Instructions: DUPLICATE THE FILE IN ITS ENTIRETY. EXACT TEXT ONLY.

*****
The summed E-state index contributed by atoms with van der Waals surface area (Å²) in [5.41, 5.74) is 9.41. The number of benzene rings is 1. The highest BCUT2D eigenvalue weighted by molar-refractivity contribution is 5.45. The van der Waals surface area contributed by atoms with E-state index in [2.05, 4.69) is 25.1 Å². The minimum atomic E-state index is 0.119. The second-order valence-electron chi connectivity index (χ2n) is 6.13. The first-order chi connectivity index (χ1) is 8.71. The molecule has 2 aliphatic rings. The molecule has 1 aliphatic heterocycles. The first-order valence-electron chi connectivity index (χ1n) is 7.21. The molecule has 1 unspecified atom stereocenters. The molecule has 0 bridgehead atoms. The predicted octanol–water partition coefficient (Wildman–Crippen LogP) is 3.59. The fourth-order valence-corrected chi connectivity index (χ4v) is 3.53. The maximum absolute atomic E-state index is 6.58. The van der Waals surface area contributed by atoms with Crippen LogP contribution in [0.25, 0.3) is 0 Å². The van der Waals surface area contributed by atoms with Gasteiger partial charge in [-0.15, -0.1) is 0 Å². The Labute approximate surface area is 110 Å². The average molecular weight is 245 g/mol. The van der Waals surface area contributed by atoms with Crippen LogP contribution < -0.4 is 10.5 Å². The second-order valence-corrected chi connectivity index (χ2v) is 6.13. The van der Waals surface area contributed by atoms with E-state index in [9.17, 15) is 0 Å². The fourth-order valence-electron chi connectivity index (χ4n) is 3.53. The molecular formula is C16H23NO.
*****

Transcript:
The summed E-state index contributed by atoms with van der Waals surface area (Å²) in [5.41, 5.74) is 9.41. The number of benzene rings is 1. The highest BCUT2D eigenvalue weighted by molar-refractivity contribution is 5.45. The van der Waals surface area contributed by atoms with E-state index in [2.05, 4.69) is 25.1 Å². The minimum atomic E-state index is 0.119. The second-order valence-electron chi connectivity index (χ2n) is 6.13. The first-order chi connectivity index (χ1) is 8.71. The molecule has 2 aliphatic rings. The molecule has 1 aliphatic heterocycles. The first-order valence-electron chi connectivity index (χ1n) is 7.21. The molecule has 1 unspecified atom stereocenters. The molecule has 0 bridgehead atoms. The predicted octanol–water partition coefficient (Wildman–Crippen LogP) is 3.59. The fourth-order valence-corrected chi connectivity index (χ4v) is 3.53. The maximum absolute atomic E-state index is 6.58. The van der Waals surface area contributed by atoms with Crippen LogP contribution in [0.25, 0.3) is 0 Å². The van der Waals surface area contributed by atoms with Gasteiger partial charge in [-0.15, -0.1) is 0 Å². The Labute approximate surface area is 110 Å². The average molecular weight is 245 g/mol. The van der Waals surface area contributed by atoms with Crippen LogP contribution < -0.4 is 10.5 Å². The second-order valence-corrected chi connectivity index (χ2v) is 6.13. The van der Waals surface area contributed by atoms with E-state index in [9.17, 15) is 0 Å². The fourth-order valence-electron chi connectivity index (χ4n) is 3.53. The molecular formula is C16H23NO.